China’s heavy-handed and draconian approach to handling COVID-19 lockdowns has left
millions of its residents struggling to meet even basic daily needs. Two years into the
pandemic, the Chinese government is failing to provide its people with essential supplies
even as it imposes on them stringent curbs bordering on human rights abuse.
Case in point: the city of Xi’an, which has been under a harrowing lockdown since
December 23 last year. Complaints about terrible food shortages and critical patients
facing severe distress in face of supply and administrative issues have been pouring in
from this city of nearly 13 million residents.
Many have complained online that they were surviving on a bowl of porridge a day and
were on the brink of starvation. Even while admitting that there were problems in providing
essential supplies to the locals, officials initially refused to budge from the position that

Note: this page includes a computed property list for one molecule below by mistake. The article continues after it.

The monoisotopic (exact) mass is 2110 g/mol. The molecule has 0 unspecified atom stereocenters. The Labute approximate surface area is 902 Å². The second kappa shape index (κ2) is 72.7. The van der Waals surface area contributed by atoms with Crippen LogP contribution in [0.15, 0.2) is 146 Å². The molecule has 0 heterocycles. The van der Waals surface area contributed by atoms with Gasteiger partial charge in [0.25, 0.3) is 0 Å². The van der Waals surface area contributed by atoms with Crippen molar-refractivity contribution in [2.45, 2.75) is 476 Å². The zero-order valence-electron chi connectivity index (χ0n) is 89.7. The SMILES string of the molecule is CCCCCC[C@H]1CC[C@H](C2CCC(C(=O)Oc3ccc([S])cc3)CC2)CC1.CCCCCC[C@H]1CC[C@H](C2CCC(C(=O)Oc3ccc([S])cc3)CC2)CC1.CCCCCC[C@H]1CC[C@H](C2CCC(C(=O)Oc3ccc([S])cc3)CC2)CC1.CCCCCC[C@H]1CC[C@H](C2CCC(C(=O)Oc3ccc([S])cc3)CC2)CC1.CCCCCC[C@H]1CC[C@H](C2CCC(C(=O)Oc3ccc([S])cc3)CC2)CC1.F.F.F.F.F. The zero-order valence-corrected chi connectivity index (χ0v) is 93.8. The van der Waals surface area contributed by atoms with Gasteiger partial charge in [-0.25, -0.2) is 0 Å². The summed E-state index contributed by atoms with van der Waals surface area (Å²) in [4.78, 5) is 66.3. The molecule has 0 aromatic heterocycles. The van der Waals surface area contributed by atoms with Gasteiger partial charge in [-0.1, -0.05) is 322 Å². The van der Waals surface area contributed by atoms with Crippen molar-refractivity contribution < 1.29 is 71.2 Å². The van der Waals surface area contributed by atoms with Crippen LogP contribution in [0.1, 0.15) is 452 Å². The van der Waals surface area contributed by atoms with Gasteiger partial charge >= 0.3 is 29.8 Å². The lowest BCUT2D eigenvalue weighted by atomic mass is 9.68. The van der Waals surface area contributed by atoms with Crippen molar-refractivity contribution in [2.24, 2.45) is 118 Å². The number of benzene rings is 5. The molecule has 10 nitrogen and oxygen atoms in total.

“the total supply of daily necessities in Xi’an is sufficient”.
People then took to social media, claiming that they were not being allowed to leave their
housing compounds while they ran out of food. “How do we live? What do we eat? Days
ago, we could go out once to buy groceries but that’s been cancelled. All online grocery
apps are either sold out or not delivering,” a user wrote on the Weibo platform.
In 2020 as well, Wuhan, another Chinese city considered the epicentre of the pandemic,
was also put under a similar lockdown. Nearly 11 million people were restricted and
confined to their houses for many traumatic months. The 13 million-person lockdown in
Xi’an is now China’s largest since Wuhan.
Just like Wuhan, the city of Xi’an is now also facing the brunt of China’s top-down political